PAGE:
By Tonya Graser Smith
Divorce is hard. It’s especially tough for couples who have been together for decades and celebrated major milestones in their lives.
More older couples are divorcing. In fact, the divorce rate has about doubled for those 50 and older since the 1990s, according to the Pew Research Center. It’s called the gray divorce.
How do you find healing in a gray divorce? You’re talking about marriages that have spanned half or more of a couple’s lifetime, after all. What if I told you that you and your spouse could be supportive, considerate, sensible, constructive, and reach mutual decisions together?
You can; it’s called collaborative divorce. I wish more couples – of all ages – who are ending their marriages thought of it. But they have to know about it and how it works, and choose it.
Collaborative divorce means trading in going to combat in a courtroom for sitting down with a shared divorce team with a shared mission. That mission is to achieve a healthy, fair, dignified split and to be transparent throughout the process. The couple agrees to work together with a team – a divorce attorney for each of them and shared resources, such as a financial specialist who is a Certified Divorce Financial Analyst or Certified Financial Planner, a divorce coach who is mental health professional and a child specialist who is counselor if there are young children involved. These experts are neutral and objective.
This kind of parting of ways is also sometimes referred to as a no-court divorce or peaceful divorce. It begins with something you can both agree on: self-respect. Both spouses sign a collaborative law agreement, pledging to not go to court, have an honest exchange of information and reach a solution that takes into account the highest priorities of both spouses and their children. Sounds pretty good, right? Here are four advantages of collaborative divorce over a divorce that is litigated, with a judge deciding what is fair and equitable.
The process is more efficient.
Collaborative divorce is more efficient in two major ways. First, you are operating on your own timeline. You don’t have to deal with getting on a court calendar, a mediator’s calendar, or an arbitrator’s calendar. You, your soon-to-be ex and your divorce team meet as a group when it works for the team. Each team meeting has an agenda, and after each meeting team members work on their individual tasks ahead of the next meeting.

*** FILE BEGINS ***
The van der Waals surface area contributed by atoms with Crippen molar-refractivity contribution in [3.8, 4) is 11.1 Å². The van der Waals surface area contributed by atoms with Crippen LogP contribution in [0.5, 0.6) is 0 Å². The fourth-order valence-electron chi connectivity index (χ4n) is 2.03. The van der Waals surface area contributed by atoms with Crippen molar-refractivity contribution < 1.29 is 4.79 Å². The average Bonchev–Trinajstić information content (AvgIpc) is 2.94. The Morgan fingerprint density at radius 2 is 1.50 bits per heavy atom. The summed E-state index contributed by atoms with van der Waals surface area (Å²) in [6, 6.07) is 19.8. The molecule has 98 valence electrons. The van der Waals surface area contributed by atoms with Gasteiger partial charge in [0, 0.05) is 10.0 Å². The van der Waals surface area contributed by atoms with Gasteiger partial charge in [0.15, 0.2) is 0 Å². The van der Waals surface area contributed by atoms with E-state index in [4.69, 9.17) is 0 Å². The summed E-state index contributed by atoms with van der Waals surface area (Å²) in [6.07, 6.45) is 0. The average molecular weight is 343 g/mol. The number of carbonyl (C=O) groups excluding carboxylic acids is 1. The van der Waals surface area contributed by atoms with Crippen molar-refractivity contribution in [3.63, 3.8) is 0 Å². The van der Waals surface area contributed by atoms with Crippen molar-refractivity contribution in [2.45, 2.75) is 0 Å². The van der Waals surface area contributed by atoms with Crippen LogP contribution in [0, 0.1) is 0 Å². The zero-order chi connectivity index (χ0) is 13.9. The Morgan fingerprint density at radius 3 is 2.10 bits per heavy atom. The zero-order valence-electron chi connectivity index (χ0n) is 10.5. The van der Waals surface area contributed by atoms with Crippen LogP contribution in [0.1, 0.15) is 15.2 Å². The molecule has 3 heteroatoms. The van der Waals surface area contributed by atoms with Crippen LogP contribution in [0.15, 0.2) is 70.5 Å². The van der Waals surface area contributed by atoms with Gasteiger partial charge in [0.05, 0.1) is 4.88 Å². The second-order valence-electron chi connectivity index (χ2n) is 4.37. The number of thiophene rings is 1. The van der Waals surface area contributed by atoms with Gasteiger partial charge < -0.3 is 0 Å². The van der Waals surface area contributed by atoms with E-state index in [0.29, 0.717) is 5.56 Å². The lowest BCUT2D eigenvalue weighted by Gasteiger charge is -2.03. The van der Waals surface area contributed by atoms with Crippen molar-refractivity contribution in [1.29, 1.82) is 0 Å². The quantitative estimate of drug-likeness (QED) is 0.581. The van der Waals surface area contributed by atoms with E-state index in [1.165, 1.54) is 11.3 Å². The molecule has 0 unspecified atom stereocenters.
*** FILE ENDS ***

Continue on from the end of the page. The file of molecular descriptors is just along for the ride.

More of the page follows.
Second, you and your entire team decide which documents or information you collectively need to bring to the table. In other words, you and your spouse aren’t conducting separate fishing expeditions for dirt or hidden finances. Rather, for example, the entire team decides if reviewing three years of financial records is enough or if five years of records would be better.
Efficiency means you pay less in fees.
Attorney fees in a collaborative divorce are a fraction of what they are in a litigated divorce. Yes, each party has his or her own lawyer, and there are other experts on the team, too. But everyone is working together for the both of you. Your lawyers are not adversaries, because you all are on the same team. There’s no communicating only through attorneys or the aforementioned separate fishing expeditions, all of which add up fast.
You safeguard your privacy.
In a collaborative divorce, you as a couple agree from the start to maintain all decision-making, versus putting matters in the hands of a judge. There’s no airing of personal matters in a courtroom or public records. There’re no subpoenas sent to employers or business partners. You and your team of professionals discuss if input from any third parties is needed or if a financial document needs to be brought forth.
Your emotional well-being is looked after.
Your feelings and emotions are more front and center in a collaborative divorce. There’s a mental health professional – the divorce coach – on your team to make sure everyone is heard and that both parties’ emotional needs are met. If nothing else, this therapist is there to call well-timed breaks when meetings get too tense.
It’s the entire team’s job is to look after not only your assets, but also your emotional well-being. The emotional aspect is seen as equally valuable as the dollars and cents. It doesn’t mean that collaborative divorce is all sunshine and rainbows, but collaboration better enables each individual to recover and heal. In terms of healing and positive, go-forward energy, it sure beats making depositions, hiring private investigators and emptying savings accounts to pay for attorneys to go to court.
With collaborative divorce there’s a greater chance people will say, “We had good times and bad times. But on the way out, we treated each other with dignity and now we can move forward with our new lives.”
Tonya Graser Smith is a Board Certified Specialist in Family Law and licensed North Carolina attorney, as well as a member of the International Academy of Collaborative Professionals.